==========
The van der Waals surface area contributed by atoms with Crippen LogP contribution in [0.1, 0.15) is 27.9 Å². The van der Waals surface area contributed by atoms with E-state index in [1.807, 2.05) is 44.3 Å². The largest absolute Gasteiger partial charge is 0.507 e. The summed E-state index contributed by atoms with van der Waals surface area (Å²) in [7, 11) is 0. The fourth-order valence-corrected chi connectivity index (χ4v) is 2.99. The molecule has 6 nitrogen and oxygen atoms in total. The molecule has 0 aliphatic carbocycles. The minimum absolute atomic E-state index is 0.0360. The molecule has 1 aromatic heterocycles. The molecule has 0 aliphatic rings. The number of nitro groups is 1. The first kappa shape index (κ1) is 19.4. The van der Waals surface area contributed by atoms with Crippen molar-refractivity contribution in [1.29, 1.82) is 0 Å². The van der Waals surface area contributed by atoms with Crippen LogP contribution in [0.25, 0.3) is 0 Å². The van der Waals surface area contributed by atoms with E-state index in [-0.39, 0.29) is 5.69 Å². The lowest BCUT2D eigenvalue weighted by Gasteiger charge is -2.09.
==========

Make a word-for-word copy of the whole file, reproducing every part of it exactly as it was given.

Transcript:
The van der Waals surface area contributed by atoms with Crippen LogP contribution in [0.1, 0.15) is 27.9 Å². The van der Waals surface area contributed by atoms with E-state index in [1.807, 2.05) is 44.3 Å². The largest absolute Gasteiger partial charge is 0.507 e. The summed E-state index contributed by atoms with van der Waals surface area (Å²) in [7, 11) is 0. The fourth-order valence-corrected chi connectivity index (χ4v) is 2.99. The molecule has 6 nitrogen and oxygen atoms in total. The molecule has 0 aliphatic carbocycles. The minimum absolute atomic E-state index is 0.0360. The molecule has 1 aromatic heterocycles. The molecule has 0 aliphatic rings. The number of nitro groups is 1. The first kappa shape index (κ1) is 19.4. The van der Waals surface area contributed by atoms with Crippen molar-refractivity contribution in [1.29, 1.82) is 0 Å². The van der Waals surface area contributed by atoms with Crippen LogP contribution in [0.25, 0.3) is 0 Å². The van der Waals surface area contributed by atoms with E-state index in [-0.39, 0.29) is 5.69 Å². The lowest BCUT2D eigenvalue weighted by Gasteiger charge is -2.09.